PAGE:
LOS ANGELES — When Chris Brown talks about the intricacies of his white-hot career — whether it's directing music videos, co-writing songs, his latest film or his fledgling record label — he sounds like your typical, seasoned music veteran.
Every so often, though, he'll slip a little something into the conversation that reminds you that despite his budding superstar status, he's still just 18.
"Dudes have bought $15,000 worth of champagne and brought it over (to me)," says the 6-foot-1-inch Brown, who sports an assortment of tattoos. "I just give it to the older people, like, 'Y'all can have that, I don't drink. Give me a cranberry juice or a Sprite!'"
But Brown's preference for soda may be one of the few childlike aspects of his world these days. Already a double-platinum success thanks to his 2005, self-titled debut, as he releases his sophomore album, "Exclusive" this week, he seems poised to deliver on industry hype that he is the music world's next king. The album's first single, "Kiss Kiss" featuring T-Pain, is already a No. 1 hit after just seven weeks on the Billboard pop charts.
"Chris is a true artist," says Andre Harris, one-half of the Philadelphia-based production duo known as Dre & Vidal, who've produced tracks on both of Brown's albums as well as for Justin Timberlake, Usher and Mary J. Blige, among others. "He takes his craft seriously and you can just see his potential. He's the next little dude."
Harris is not the only one with that opinion. Brown — who sings with a high tenor and is a spectacularly gifted dancer — was anointed "The Future of R&B" on his inaugural Vibe magazine cover in February 2006. No less than Michael Jackson has sang his praises, and Timberlake gushed about his talents after Brown's show-stopping performance at this year's MTV Video Music Awards.
Brown even has the Queen of Soul in a frenzy.
"I love Chris Brown," Aretha Franklin recently told The Associated Press. "He got down on the Grammys and he's as bad as he wants to be. He's definitely Numero Uno!"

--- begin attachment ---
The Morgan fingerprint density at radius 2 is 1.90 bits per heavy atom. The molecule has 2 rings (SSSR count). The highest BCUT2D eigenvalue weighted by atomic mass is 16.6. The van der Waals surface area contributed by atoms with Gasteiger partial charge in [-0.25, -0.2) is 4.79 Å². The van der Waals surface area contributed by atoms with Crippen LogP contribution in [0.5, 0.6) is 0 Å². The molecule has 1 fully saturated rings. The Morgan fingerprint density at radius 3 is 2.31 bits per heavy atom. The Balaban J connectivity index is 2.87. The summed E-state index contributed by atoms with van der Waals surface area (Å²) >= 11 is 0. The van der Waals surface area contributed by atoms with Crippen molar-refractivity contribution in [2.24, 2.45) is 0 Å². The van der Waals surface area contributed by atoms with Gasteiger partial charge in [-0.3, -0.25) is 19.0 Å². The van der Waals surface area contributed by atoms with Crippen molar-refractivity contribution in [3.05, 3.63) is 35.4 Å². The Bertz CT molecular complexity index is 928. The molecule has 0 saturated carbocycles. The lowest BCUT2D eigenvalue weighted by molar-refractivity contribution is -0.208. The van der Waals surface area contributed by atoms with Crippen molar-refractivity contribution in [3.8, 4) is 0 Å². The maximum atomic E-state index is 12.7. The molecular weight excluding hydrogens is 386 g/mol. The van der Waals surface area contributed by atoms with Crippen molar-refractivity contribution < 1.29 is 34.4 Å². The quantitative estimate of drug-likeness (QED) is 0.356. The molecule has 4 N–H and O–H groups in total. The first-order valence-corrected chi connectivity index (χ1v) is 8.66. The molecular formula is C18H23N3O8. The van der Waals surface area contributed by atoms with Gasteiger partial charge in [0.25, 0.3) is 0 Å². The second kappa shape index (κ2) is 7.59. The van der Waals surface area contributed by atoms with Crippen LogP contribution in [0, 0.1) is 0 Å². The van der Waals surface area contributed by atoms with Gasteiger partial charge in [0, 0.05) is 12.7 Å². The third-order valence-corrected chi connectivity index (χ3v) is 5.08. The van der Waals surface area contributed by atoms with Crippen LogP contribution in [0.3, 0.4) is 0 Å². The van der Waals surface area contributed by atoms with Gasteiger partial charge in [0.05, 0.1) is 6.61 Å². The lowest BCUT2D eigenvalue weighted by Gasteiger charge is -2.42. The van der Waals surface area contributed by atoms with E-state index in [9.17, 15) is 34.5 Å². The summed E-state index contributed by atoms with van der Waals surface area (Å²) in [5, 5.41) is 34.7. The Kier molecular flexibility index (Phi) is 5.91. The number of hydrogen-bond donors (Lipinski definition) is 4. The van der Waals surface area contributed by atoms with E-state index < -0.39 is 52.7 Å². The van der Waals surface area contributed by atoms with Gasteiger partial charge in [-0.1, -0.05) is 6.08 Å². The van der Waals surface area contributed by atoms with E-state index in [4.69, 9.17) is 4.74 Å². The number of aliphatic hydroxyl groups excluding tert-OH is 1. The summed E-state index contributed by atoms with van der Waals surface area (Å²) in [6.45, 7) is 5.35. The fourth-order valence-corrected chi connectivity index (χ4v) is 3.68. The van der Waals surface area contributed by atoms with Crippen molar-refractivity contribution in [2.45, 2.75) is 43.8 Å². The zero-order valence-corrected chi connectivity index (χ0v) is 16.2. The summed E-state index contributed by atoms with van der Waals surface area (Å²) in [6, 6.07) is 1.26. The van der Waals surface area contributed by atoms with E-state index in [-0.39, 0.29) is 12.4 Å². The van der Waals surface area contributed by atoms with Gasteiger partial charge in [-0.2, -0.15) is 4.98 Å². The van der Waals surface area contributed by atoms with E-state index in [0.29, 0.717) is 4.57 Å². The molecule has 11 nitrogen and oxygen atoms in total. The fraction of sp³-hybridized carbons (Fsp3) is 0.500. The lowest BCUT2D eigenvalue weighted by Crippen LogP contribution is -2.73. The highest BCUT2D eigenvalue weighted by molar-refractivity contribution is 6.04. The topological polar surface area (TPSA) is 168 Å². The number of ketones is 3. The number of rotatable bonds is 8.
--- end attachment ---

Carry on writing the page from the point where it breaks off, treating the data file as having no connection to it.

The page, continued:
Brown is aiming high for "Exclusive," which he also executive produced: "I'm trying to sell a lot. My personal goal would be 400,000 or 500,000 (units in the first week), but I'd love to do ... 800,000!"
However, he doesn't want to let the chase for No. 1 get the best of him. Though he admits he'd "like to reach the success of Michael Jackson, or higher," he also adds: "I don't try to live up to those names because you can lose focus of who you are as an artist. I just try to be me and continue with my success."
There's been no looking back for Brown since his first single, "Run It, ascended the charts in November 2005, taking the No. 1 spot for five weeks. Since then, he's had a stream of top 10 hits, collaborated with the likes of Bow Wow and Rihanna, and even had a box office hit with this year's "Stomp the Yard" (another film, "This Christmas," opens Nov. 21).
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Brown, a native of Tappahannock, Va., got his record deal at 15 and has been singing professionally since he was 12. Michael Jackson was an early influence — he remembers watching the King of Pop's videos, courtesy of his father.
"My dad recorded all those joints and let me watch them," he notes while mimicking the lyrics and choreography from The Jacksons' video for their 1980 hit, "Can You Feel It?"
Unlike Jackson, however, Brown doesn't feel like he was robbed of his kid years.
Full props to mom
"I had my childhood," says Brown. "(Having a childhood) gives you morals and a sense of your own self without being mentally consumed by the industry."
Slideshow: Celebrity Sightings Davis credits Brown's mother, Joyce Hawkins, who is often at her son's side, with keeping the young star grounded.
"She doesn't play games with him," he says. "If he was acting up or not doing well in school, he was on punishment." Harris laughs in agreement: "I think he was on punishment when we were in the studio! (Artists) need to have a regular life and some down time and I'm sure Chris got plenty of that growing up in Virginia."
Of course, now, things are far from regular for Brown. He talks of mall trips interrupted by shrieking fans, his $80,000 bracelet, and a Lamborghini: "You've got to have some toys," he laughs.
He also has his own record label, CBE, or Chris Brown Entertainment, on Interscope Records, and his own artist — Scooter, one of his young dancers.
"They can really dance and everybody says they dance like me because they dance around me and watch me," he says.
Two years in the business, and already there are kids trying to be the next Chris Brown. Is it possible that Brown could be holding pop culture in the palm of his hands as its next superstar?
Brown takes a moment to ponder the prospect, and then, once again, sounds like the teen that he is, exclaims: "That's hot!"
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